Hunker down with any of these classic books, and revel in Western stories and poetry that will always be timeless to cowboys.
Last month I presented 10 books I considered essential reads about the American West that were published prior to 1975. This month I’d like the share 10 more books published after 1975. And like the first set, these volumes are substantive, classic reads that can enrich, educate and entertain new readers to the Western culture as they have for so many who have come before. The ways of the West, while hearty, are carefully held close by those that cherish them with only the gossamer of passion and a desire to hand them along to the next generation. And those traditions can only continue when we invite new faces into the game.
Like the 10 books presented last month; the next 10 can help support and underscore the West’s values and traditions for generations to come. All are still in print and readily available, possibly in revised editions.
Riding the White Horse Home
The daughter and granddaughter of Wyoming ranchers, Teresa Jordan gives us a lyrical and superbly evocative book that is at once a family chronicle and a eulogy for the land her people helped shape and in time were forced to leave. Ms. Jordan has written a number of books, many illustrated with her wonderful paintings—this is one of her best.
The Lyons Press, 1999
McGuane brings to life the horses he has known in this book of stories, celebrating the unique glories that make each of them memorable. His writing is infused with a love of the cowboy life and the animals and people who inhabit that world where the intimate dance between horse and rider is magical. The current edition features cover art by the talented artist, Teal Blake.
In These Hills
Bison Books, 2003
After a lifetime spent writing and working on his family’s cattle ranch outside of Helena, Montana, Beer provided a moving and elegiac tribute to lives now passed, an often-humorous homage to the provincial, and an attempt “to fathom the place where we live, to decipher who we are, ” as he writes in his introduction. From his first experience with a wheat harvest, to the winter rebuilding of a 1947 Dodge Power Wagon, to his moving exploration of an old family mystery, his 33 essays slice sharp under the sod of our embedded romanticism, exploring not only the brute hardships of a living made from cattle ranching, but the inextricable satisfaction of it as well. As Beer himself says in the final pages of this collection, “Stories outshine instruments of gold. Stories outlast stone.”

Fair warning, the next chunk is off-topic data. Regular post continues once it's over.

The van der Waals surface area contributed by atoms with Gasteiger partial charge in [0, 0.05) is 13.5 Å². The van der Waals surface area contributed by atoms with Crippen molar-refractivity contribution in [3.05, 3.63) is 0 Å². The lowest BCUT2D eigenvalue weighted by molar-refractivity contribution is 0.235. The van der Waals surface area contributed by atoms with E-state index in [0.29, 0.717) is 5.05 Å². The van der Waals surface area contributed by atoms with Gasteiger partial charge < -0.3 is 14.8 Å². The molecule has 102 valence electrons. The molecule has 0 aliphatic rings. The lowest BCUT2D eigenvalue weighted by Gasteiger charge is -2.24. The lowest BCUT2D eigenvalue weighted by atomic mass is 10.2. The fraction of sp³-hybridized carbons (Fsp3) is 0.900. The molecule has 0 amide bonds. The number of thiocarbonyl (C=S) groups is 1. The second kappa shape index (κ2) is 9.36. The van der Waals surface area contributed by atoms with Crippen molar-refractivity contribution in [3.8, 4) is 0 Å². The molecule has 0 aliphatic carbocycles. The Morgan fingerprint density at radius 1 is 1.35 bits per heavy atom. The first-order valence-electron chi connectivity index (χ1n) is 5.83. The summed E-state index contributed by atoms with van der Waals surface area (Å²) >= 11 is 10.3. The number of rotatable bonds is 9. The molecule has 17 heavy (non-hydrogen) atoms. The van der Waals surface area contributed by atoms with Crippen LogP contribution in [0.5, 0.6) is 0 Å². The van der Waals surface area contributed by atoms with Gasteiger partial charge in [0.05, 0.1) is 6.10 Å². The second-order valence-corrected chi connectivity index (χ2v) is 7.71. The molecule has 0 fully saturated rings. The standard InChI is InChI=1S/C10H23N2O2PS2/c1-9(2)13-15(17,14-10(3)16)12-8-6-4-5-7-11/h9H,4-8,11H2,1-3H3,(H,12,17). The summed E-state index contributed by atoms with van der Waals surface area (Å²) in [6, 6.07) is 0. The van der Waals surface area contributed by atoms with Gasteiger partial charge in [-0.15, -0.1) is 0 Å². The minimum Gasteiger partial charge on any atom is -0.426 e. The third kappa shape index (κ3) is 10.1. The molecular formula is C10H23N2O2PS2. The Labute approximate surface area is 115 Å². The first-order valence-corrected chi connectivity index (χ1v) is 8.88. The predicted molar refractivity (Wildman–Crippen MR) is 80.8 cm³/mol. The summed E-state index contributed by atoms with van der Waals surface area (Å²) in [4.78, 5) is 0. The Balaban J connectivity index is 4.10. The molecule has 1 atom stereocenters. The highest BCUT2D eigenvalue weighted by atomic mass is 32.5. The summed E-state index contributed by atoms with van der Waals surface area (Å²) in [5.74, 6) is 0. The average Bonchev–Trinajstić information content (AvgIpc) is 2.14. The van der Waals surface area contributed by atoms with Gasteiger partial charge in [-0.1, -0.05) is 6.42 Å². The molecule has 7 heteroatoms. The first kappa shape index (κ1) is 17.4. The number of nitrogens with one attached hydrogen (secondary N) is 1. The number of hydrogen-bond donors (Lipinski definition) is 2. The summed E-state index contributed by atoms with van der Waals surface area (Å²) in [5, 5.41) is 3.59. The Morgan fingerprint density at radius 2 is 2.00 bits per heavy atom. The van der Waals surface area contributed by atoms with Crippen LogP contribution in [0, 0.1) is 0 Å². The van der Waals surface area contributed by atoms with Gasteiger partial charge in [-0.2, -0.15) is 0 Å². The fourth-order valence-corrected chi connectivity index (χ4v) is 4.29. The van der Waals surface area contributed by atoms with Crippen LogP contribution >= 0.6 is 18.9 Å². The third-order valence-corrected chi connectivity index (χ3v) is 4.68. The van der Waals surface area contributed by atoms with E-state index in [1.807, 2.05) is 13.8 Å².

The Solace of Open Spaces
Living in Wyoming, Ehrlich fell in love with the wilderness of the state, its primitiveness, and wide-open spaces. As a result of this transformation and her introduction to the world of ranch life, Ehrlich began to write about it in 1979. Over the next five years, she would record her experiences as a ranch hand and herder as well as a friend to others in the same occupation. Gretel is a western treasure, and this is one of her best works.
Where Rivers Change Direction
University of Utah Press, 1999
In the tradition of Ivan Doig’s This House of Sky, mentioned earlier, Spragg’s work renders an unforgettable story of an adolescence spent on the oldest dude ranch in Wyoming. It is a remote spread on the Shoshone National Forest, the largest block of unfenced wilderness in the lower 48 states. In this sublime and unforgiving landscape, Spragg’s distant and mercurial father, his emotionally isolated but resilient mother, his fierce and devoted younger brother, Rick, and his mentor, a wry and wise cowboy named John, hold onto one another and to the harsh life they have chosen.